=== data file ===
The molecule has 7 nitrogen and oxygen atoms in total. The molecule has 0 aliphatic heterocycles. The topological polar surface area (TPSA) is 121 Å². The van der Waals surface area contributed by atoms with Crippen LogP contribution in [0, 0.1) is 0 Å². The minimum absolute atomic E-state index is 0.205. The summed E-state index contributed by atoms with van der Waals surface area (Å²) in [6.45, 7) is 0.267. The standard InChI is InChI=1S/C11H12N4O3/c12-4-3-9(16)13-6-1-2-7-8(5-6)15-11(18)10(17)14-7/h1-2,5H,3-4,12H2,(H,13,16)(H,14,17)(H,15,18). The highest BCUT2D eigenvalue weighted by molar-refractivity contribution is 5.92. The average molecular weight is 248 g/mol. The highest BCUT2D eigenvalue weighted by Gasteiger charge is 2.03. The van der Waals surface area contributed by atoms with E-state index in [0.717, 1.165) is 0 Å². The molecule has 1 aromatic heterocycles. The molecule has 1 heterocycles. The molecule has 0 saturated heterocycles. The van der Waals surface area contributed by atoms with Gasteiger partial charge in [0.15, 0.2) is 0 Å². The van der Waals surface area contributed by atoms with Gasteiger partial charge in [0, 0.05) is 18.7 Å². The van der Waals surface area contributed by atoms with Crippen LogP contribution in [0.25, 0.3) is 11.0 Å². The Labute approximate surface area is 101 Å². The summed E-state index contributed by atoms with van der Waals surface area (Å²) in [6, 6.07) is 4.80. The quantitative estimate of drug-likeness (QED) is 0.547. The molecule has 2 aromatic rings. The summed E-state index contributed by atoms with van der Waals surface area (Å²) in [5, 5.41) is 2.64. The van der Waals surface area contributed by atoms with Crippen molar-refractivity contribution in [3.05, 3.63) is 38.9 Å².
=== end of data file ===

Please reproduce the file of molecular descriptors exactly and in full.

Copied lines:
The molecule has 7 nitrogen and oxygen atoms in total. The molecule has 0 aliphatic heterocycles. The topological polar surface area (TPSA) is 121 Å². The van der Waals surface area contributed by atoms with Crippen LogP contribution in [0, 0.1) is 0 Å². The minimum absolute atomic E-state index is 0.205. The summed E-state index contributed by atoms with van der Waals surface area (Å²) in [6.45, 7) is 0.267. The standard InChI is InChI=1S/C11H12N4O3/c12-4-3-9(16)13-6-1-2-7-8(5-6)15-11(18)10(17)14-7/h1-2,5H,3-4,12H2,(H,13,16)(H,14,17)(H,15,18). The highest BCUT2D eigenvalue weighted by molar-refractivity contribution is 5.92. The average molecular weight is 248 g/mol. The highest BCUT2D eigenvalue weighted by Gasteiger charge is 2.03. The van der Waals surface area contributed by atoms with E-state index in [0.717, 1.165) is 0 Å². The molecule has 1 aromatic heterocycles. The molecule has 1 heterocycles. The molecule has 0 saturated heterocycles. The van der Waals surface area contributed by atoms with Gasteiger partial charge in [0.15, 0.2) is 0 Å². The van der Waals surface area contributed by atoms with Gasteiger partial charge in [0, 0.05) is 18.7 Å². The van der Waals surface area contributed by atoms with Crippen LogP contribution in [0.25, 0.3) is 11.0 Å². The Labute approximate surface area is 101 Å². The summed E-state index contributed by atoms with van der Waals surface area (Å²) in [6, 6.07) is 4.80. The quantitative estimate of drug-likeness (QED) is 0.547. The molecule has 2 aromatic rings. The summed E-state index contributed by atoms with van der Waals surface area (Å²) in [5, 5.41) is 2.64. The van der Waals surface area contributed by atoms with Crippen molar-refractivity contribution in [3.05, 3.63) is 38.9 Å².